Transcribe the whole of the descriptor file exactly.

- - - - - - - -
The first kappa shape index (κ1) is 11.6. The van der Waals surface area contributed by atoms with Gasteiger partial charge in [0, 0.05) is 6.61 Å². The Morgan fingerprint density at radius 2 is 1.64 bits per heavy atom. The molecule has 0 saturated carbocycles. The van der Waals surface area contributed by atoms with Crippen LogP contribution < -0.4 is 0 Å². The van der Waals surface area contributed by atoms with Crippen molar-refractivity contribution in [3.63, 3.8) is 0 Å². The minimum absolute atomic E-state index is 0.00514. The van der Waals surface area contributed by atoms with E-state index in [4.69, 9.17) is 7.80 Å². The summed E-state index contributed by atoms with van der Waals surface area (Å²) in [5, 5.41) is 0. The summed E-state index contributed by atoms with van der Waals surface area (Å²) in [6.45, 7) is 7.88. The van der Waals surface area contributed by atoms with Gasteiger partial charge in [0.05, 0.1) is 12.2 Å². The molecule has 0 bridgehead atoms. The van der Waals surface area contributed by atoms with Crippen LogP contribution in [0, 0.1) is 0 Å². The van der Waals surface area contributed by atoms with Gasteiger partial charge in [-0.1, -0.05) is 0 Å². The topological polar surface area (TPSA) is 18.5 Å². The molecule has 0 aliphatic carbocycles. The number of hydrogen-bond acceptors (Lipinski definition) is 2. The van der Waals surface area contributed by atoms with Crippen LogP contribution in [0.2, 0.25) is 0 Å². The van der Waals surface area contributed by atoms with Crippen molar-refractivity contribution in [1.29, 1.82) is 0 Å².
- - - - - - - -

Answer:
The first kappa shape index (κ1) is 11.6. The van der Waals surface area contributed by atoms with Gasteiger partial charge in [0, 0.05) is 6.61 Å². The Morgan fingerprint density at radius 2 is 1.64 bits per heavy atom. The molecule has 0 saturated carbocycles. The van der Waals surface area contributed by atoms with Crippen LogP contribution < -0.4 is 0 Å². The van der Waals surface area contributed by atoms with Crippen molar-refractivity contribution in [3.63, 3.8) is 0 Å². The minimum absolute atomic E-state index is 0.00514. The van der Waals surface area contributed by atoms with E-state index in [4.69, 9.17) is 7.80 Å². The summed E-state index contributed by atoms with van der Waals surface area (Å²) in [5, 5.41) is 0. The summed E-state index contributed by atoms with van der Waals surface area (Å²) in [6.45, 7) is 7.88. The van der Waals surface area contributed by atoms with Gasteiger partial charge in [0.05, 0.1) is 12.2 Å². The molecule has 0 bridgehead atoms. The van der Waals surface area contributed by atoms with Crippen LogP contribution in [0, 0.1) is 0 Å². The van der Waals surface area contributed by atoms with Gasteiger partial charge in [-0.1, -0.05) is 0 Å². The topological polar surface area (TPSA) is 18.5 Å². The molecule has 0 aliphatic carbocycles. The number of hydrogen-bond acceptors (Lipinski definition) is 2. The van der Waals surface area contributed by atoms with Crippen LogP contribution in [0.2, 0.25) is 0 Å². The van der Waals surface area contributed by atoms with Crippen molar-refractivity contribution in [1.29, 1.82) is 0 Å².